After years of private negotiations with the two tribal nations who operate casinos in Connecticut, the state has reached an agreement with at least one of them on legalized sports betting.
The Mohegan Tribal Nation and the governor’s office have struck a deal on expanded gaming.
“The Mohegan Tribe is proud to have reached this agreement with Governor Lamont and the State of Connecticut,” Mohegan tribal Chairman James Gessner Jr. said in statement. “This path will allow Connecticut to generate tax revenues from sports and online gaming that are competitive with other states, and help keep Connecticut with those states when it comes to growing our economy and benefiting the state budget.”
The terms of the Mohegan deal give Connecticut a 13.75% cut of sports betting revenue, which is much more than the 8% originally proposed by lawmakers.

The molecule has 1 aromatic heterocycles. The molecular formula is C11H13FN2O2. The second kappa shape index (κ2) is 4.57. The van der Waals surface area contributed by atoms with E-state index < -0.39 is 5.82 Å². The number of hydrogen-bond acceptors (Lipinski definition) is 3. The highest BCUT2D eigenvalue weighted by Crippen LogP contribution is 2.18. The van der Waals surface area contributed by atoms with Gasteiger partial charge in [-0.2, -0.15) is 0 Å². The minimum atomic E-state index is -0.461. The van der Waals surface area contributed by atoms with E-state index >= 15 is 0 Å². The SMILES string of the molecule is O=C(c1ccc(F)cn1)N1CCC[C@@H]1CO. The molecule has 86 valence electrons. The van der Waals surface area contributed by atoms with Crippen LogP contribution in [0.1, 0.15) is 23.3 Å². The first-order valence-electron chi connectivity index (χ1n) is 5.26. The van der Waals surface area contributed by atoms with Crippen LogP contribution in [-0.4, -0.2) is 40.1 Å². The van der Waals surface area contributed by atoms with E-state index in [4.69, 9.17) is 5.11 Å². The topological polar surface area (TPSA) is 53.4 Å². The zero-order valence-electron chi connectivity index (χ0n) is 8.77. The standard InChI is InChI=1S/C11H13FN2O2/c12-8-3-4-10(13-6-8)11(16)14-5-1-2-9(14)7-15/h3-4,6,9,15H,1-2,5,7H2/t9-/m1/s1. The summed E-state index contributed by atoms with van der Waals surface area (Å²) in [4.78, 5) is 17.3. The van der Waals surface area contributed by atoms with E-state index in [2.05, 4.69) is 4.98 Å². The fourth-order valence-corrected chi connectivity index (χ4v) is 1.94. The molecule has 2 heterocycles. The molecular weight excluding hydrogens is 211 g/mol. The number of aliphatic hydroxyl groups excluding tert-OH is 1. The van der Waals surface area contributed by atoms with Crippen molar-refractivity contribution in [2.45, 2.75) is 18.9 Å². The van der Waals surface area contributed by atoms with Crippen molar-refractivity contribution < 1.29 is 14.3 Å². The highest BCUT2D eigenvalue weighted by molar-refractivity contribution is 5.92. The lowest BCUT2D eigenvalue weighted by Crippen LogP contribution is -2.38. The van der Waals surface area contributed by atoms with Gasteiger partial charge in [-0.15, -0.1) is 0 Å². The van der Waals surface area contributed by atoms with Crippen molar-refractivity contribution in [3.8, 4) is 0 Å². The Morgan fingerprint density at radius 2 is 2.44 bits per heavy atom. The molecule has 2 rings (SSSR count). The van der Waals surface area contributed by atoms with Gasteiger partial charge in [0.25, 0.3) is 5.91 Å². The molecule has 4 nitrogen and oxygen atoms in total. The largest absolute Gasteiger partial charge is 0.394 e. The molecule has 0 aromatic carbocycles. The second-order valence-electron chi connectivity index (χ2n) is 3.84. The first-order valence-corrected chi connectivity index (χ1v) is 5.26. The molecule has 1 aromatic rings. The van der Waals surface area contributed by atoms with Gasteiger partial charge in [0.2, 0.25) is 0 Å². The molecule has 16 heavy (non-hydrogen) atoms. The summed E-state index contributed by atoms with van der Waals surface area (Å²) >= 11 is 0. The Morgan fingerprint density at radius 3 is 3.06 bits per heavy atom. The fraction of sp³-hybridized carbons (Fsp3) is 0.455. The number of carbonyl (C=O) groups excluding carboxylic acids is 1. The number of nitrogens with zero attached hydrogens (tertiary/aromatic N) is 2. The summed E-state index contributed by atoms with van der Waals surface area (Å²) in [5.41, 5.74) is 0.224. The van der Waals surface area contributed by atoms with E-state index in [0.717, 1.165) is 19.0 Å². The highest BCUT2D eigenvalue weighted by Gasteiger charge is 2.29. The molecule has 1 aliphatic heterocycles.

That and two other points of the deal could give Gov. Ned Lamont the global resolution on expanded gaming he’s been seeking. First, despite the tribes’ arguing for years that only they could operate sports betting, the Connecticut Lottery Corporation is now a prospective vendor. Second, under the deal, Connecticut Lottery would have rights to offer sports betting at new brick-and-mortar facilities in Bridgeport and Hartford.
“This agreement represents months of hard work and dedication to getting a deal that’s best for the residents of Connecticut and moves our state forward when it comes to the future of gaming,” Lamont said in a written statement. “We are incredibly fortunate to have such a devoted partner in these efforts like the Mohegan Tribe, as they have been open to negotiation, honest discussion, and a positive path forward that is beneficial for both their tribe and the State of Connecticut.”